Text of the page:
The Unmanned Carrier-Launched Airborne Surveillance and Strike System (UCLASS) will provide a persistent, aircraft carrier-based reconnaissance and strike capability to support carrier air wing operations beginning in the 2018 timeframe. The system will maximize use of existing technology to launch and control the air vehicle, transfer data in support of precision strike, and conduct persistent surveillance operations. It will consist of an air vehicle, a remote vehicle control-and-connectivity segment, a carrier segment, and connectivity to existing Defense Department tasking, processing, exploitation, and dissemination systems. The system will be integrated into carrier-controlled airspace operations and it will be maintained in accordance with standard fleet processes as tailored for unmanned application. It will contain balanced survivability attributes that will be effective in specified tactical situations. Formal acquisition and contracting strategies are in development.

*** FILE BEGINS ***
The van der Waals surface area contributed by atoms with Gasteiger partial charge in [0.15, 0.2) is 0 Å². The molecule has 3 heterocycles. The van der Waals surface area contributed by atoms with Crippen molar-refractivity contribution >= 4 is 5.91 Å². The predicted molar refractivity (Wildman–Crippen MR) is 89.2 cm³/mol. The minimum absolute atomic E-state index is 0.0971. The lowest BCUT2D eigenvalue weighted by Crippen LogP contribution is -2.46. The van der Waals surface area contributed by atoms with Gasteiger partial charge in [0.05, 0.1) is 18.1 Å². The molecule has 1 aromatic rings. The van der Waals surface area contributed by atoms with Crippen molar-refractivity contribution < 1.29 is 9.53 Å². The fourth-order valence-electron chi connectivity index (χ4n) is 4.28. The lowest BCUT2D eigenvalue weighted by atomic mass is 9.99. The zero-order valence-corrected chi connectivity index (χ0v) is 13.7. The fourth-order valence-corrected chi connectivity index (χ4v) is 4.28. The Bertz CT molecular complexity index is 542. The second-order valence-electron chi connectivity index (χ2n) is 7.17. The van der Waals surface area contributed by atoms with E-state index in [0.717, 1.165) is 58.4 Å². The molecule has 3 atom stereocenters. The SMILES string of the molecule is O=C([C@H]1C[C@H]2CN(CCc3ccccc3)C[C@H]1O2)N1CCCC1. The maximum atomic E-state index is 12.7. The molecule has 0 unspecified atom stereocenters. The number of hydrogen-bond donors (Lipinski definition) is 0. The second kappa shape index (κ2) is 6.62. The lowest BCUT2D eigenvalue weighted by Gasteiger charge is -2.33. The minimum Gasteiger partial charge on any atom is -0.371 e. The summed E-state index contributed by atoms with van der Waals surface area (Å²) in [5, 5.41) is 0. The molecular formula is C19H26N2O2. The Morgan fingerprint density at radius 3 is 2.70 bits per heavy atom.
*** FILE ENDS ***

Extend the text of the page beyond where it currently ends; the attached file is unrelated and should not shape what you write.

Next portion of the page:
&
MARINE CORPS TACTICAL AIR CRAFT
F-35B/C Lightning II
The Marine Corps’s AV-8B Harrier, EA-6B Prowler, and F/A-18A/C/D Hornet aircraft will be replaced with the F-35 Lightning II B and C models. The Lightning II combines multirole, low-observable, fifth-generation capabilities with the flexibility required for expeditionary basing. The F-35 will allow the Marine Corps to provide a wide range of air operational options and tactical supremacy to task force commanders.

EA-6B Prowler / Electronic Warfare System of Systems
The Marine Corps will continue to fly the Improved Capability III EA-6B Prowler as a capability bridge to a scalable system of systems able to support the needs of Marine airground task force (MAGTF) and joint commanders. Unmanned systems payloads, ground systems, and joint improvements to the F-35 under development will enable a distributed electronic warfare capability suitable for Marine operations.